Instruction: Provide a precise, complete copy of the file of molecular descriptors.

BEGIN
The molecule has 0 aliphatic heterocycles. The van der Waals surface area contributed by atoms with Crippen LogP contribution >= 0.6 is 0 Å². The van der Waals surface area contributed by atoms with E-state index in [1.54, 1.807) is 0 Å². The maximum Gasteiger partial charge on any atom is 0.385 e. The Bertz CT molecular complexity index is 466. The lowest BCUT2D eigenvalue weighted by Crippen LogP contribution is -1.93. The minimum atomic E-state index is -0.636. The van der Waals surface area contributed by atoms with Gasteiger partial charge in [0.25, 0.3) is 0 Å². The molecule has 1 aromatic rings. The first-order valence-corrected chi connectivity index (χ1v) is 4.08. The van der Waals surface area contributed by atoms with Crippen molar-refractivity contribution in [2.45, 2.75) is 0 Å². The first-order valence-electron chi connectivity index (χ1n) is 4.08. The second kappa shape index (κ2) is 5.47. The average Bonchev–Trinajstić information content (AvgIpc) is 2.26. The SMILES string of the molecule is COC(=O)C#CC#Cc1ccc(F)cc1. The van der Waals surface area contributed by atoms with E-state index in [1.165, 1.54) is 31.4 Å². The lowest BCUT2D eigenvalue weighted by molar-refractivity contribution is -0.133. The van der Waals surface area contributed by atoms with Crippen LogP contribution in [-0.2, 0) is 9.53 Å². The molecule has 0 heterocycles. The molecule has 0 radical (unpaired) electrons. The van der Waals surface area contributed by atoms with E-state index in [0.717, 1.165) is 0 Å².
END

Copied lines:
The molecule has 0 aliphatic heterocycles. The van der Waals surface area contributed by atoms with Crippen LogP contribution >= 0.6 is 0 Å². The van der Waals surface area contributed by atoms with E-state index in [1.54, 1.807) is 0 Å². The maximum Gasteiger partial charge on any atom is 0.385 e. The Bertz CT molecular complexity index is 466. The lowest BCUT2D eigenvalue weighted by Crippen LogP contribution is -1.93. The minimum atomic E-state index is -0.636. The van der Waals surface area contributed by atoms with Gasteiger partial charge in [0.25, 0.3) is 0 Å². The molecule has 1 aromatic rings. The first-order valence-corrected chi connectivity index (χ1v) is 4.08. The van der Waals surface area contributed by atoms with Crippen molar-refractivity contribution in [2.45, 2.75) is 0 Å². The first-order valence-electron chi connectivity index (χ1n) is 4.08. The second kappa shape index (κ2) is 5.47. The average Bonchev–Trinajstić information content (AvgIpc) is 2.26. The SMILES string of the molecule is COC(=O)C#CC#Cc1ccc(F)cc1. The van der Waals surface area contributed by atoms with E-state index in [1.165, 1.54) is 31.4 Å². The lowest BCUT2D eigenvalue weighted by molar-refractivity contribution is -0.133. The van der Waals surface area contributed by atoms with Crippen LogP contribution in [-0.2, 0) is 9.53 Å². The molecule has 0 heterocycles. The molecule has 0 radical (unpaired) electrons. The van der Waals surface area contributed by atoms with E-state index in [0.717, 1.165) is 0 Å².